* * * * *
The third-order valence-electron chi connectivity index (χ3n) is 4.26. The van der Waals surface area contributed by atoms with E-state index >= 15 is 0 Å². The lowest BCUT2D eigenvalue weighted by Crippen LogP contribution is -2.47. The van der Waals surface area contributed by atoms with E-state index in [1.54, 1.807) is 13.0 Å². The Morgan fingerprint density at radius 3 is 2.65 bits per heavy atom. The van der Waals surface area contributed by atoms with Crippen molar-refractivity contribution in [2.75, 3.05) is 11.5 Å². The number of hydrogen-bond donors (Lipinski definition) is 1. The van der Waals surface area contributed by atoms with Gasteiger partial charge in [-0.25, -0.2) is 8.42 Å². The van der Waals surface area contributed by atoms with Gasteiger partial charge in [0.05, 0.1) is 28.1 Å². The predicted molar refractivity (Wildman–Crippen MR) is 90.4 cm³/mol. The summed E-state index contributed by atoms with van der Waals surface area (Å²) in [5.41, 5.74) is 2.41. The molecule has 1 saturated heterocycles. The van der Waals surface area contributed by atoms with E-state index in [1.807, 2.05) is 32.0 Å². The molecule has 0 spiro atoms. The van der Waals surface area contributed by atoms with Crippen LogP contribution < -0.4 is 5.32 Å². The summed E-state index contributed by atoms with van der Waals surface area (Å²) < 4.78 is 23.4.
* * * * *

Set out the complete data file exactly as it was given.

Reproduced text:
The third-order valence-electron chi connectivity index (χ3n) is 4.26. The van der Waals surface area contributed by atoms with E-state index >= 15 is 0 Å². The lowest BCUT2D eigenvalue weighted by Crippen LogP contribution is -2.47. The van der Waals surface area contributed by atoms with E-state index in [1.54, 1.807) is 13.0 Å². The Morgan fingerprint density at radius 3 is 2.65 bits per heavy atom. The van der Waals surface area contributed by atoms with Crippen molar-refractivity contribution in [2.75, 3.05) is 11.5 Å². The number of hydrogen-bond donors (Lipinski definition) is 1. The van der Waals surface area contributed by atoms with Gasteiger partial charge in [-0.25, -0.2) is 8.42 Å². The van der Waals surface area contributed by atoms with Gasteiger partial charge in [0.05, 0.1) is 28.1 Å². The predicted molar refractivity (Wildman–Crippen MR) is 90.4 cm³/mol. The summed E-state index contributed by atoms with van der Waals surface area (Å²) in [5.41, 5.74) is 2.41. The molecule has 1 saturated heterocycles. The van der Waals surface area contributed by atoms with E-state index in [1.807, 2.05) is 32.0 Å². The molecule has 0 spiro atoms. The van der Waals surface area contributed by atoms with Crippen LogP contribution < -0.4 is 5.32 Å². The summed E-state index contributed by atoms with van der Waals surface area (Å²) < 4.78 is 23.4.